UN's World Meteorological Organisation opens regional office in Singapore

Published: 18.07.2019 Related countries:  Singapore Singapore

SINGAPORE: The United Nation’s weather and climate agency opened its first regional office in Asia and the South-West Pacific on Aug 21.

Located at the Meteorological Service Singapore’s (MSS) Centre for Climate Research Singapore at Paya Lebar, the World Meteorological Organisation's (WMO) office aims to improve hazard management coordination and to strengthen meteorological services provided to the air and marine transport sectors.

The WMO moved its regional office for Asia from Geneva - where it was initially established - to Singapore in order to bring it closer to the 58 states and territories it serves in the two regions.

Singapore was selected because of its location, flight connectivity and IT infrastructure, the WMO said in its press release. The office will be headed by WMO's Asia-Pacific regional director Chung Kyu Park.

It will focus on promoting and coordinating WMO’s capacity development programmes, particularly for projects centring on less developed countries and small island developing states.

It will also work to improve cooperation among national meteorological and hydrological services and promote sub-regional and inter-regional cooperation on developing strategies to tackle challenges the region faces.

This comes as many countries in the Asia-Pacific region are feeling the impact of climate change, including more frequent heatwaves, more intense tropical storms and trans-boundary haze, said the WMO in a press release.

The organisation's secretary-general Petteri Taalas, who officiated at the opening of the facility, said that there needs to be "regional cooperation to improve resilience and adaption to climate change from human activities".

Global air traffic is also doubling every 15 years, with the strongest growth from the Asia-Pacific region, WMO said in its press release. This means that there is greater demand for "cutting-edge aeronautical meteorological services" to help the sector provide "more effective and efficient operations, while ensuring that safety is preserved."


The new office will allow Singapore's climate research organisations and scientists to work closer with the WMO, said Environment and Water Resources Minister Masagos Zulkifli.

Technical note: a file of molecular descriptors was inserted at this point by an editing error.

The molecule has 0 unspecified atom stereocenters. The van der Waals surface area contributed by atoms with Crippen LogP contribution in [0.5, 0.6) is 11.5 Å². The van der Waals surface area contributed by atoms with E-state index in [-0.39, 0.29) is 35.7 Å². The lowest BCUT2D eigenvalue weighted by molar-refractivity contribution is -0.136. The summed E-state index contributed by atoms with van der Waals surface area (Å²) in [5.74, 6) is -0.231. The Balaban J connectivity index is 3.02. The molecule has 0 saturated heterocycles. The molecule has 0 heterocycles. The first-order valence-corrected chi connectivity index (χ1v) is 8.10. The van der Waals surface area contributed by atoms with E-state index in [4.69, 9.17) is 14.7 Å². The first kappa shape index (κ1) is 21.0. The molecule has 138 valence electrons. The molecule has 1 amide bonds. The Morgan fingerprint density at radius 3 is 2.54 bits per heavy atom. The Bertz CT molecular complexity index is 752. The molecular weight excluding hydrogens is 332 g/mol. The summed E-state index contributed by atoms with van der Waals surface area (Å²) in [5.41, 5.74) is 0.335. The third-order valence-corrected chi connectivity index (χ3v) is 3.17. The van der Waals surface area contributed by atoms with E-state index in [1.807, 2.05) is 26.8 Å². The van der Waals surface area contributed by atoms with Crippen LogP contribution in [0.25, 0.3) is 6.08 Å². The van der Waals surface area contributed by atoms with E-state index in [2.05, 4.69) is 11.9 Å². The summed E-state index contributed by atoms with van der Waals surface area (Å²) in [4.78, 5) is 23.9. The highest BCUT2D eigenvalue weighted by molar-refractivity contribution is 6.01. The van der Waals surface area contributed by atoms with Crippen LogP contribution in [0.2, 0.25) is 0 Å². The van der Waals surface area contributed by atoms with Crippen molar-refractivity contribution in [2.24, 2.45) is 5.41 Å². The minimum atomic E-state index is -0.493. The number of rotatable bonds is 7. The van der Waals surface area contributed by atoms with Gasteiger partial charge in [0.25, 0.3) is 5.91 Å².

For example, it could help to produce weather forecasts that are more accurate, which is “particularly challenging for this part of the world”, as well as a research area that the climate research centre in Singapore is trying to address, he said.

Mr Masagos, who was speaking at the opening ceremony, added that he welcomes the WMO regional office’s input on challenges that Singapore’s meteorological centres are trying to address, namely the growth of the air transport industry and climate change.

He cited data from the International Air Transport Association, which has forecast global air passenger demand to double in the next two decades from 3.8 billion in 2018 to 7.2 billion passengers in 2035. And while Singapore is expanding its airport to meet future needs, meteorological services have to be more precise to enable more “smooth, safe and seamless flights”.

In addition, air travel potentially faces greater risks due to growing extreme weather patterns in the region, which is already “highly vulnerable to rising sea levels, heavy floods and droughts”, he said.

To tackle these issues, Mr Masagos said, Singapore’s MSS is working on several initiatives, including leading an arrangement involving Malaysia and Indonesia’s meteorological watch offices to coordinate the distribution of major weather advisories that can affect flight safety over different regions of airspace.

The climate change research centre in Singapore is also developing a modelling system that can help to better predict thunderstorms, which are a potential hazard when flying.